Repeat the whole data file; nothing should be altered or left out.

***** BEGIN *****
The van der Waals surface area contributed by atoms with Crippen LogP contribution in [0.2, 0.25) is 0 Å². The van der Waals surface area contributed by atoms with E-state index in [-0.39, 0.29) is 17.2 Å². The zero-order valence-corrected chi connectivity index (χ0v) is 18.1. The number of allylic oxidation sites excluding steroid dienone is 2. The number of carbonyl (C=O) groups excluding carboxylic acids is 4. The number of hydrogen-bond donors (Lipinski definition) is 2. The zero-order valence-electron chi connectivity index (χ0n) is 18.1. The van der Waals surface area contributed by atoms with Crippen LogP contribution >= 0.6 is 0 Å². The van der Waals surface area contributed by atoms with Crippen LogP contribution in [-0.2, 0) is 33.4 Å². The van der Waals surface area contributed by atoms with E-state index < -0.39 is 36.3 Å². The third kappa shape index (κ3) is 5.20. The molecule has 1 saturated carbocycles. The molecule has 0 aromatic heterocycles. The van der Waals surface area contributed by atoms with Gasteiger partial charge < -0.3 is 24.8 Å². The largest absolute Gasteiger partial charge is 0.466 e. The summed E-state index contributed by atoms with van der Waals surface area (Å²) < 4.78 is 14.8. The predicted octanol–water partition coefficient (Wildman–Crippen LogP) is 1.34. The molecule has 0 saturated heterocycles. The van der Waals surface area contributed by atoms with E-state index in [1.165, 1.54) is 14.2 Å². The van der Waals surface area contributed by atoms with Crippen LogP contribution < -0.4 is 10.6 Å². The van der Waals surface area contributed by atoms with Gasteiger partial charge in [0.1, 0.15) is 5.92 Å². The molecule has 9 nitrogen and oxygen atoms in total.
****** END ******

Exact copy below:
The van der Waals surface area contributed by atoms with Crippen LogP contribution in [0.2, 0.25) is 0 Å². The van der Waals surface area contributed by atoms with E-state index in [-0.39, 0.29) is 17.2 Å². The zero-order valence-corrected chi connectivity index (χ0v) is 18.1. The number of allylic oxidation sites excluding steroid dienone is 2. The number of carbonyl (C=O) groups excluding carboxylic acids is 4. The number of hydrogen-bond donors (Lipinski definition) is 2. The zero-order valence-electron chi connectivity index (χ0n) is 18.1. The van der Waals surface area contributed by atoms with Crippen LogP contribution >= 0.6 is 0 Å². The van der Waals surface area contributed by atoms with Crippen LogP contribution in [-0.2, 0) is 33.4 Å². The van der Waals surface area contributed by atoms with E-state index < -0.39 is 36.3 Å². The third kappa shape index (κ3) is 5.20. The molecule has 1 saturated carbocycles. The molecule has 0 aromatic heterocycles. The van der Waals surface area contributed by atoms with Gasteiger partial charge < -0.3 is 24.8 Å². The largest absolute Gasteiger partial charge is 0.466 e. The summed E-state index contributed by atoms with van der Waals surface area (Å²) < 4.78 is 14.8. The predicted octanol–water partition coefficient (Wildman–Crippen LogP) is 1.34. The molecule has 0 saturated heterocycles. The van der Waals surface area contributed by atoms with E-state index in [1.165, 1.54) is 14.2 Å². The van der Waals surface area contributed by atoms with Crippen LogP contribution < -0.4 is 10.6 Å². The van der Waals surface area contributed by atoms with Gasteiger partial charge in [0.1, 0.15) is 5.92 Å². The molecule has 9 nitrogen and oxygen atoms in total.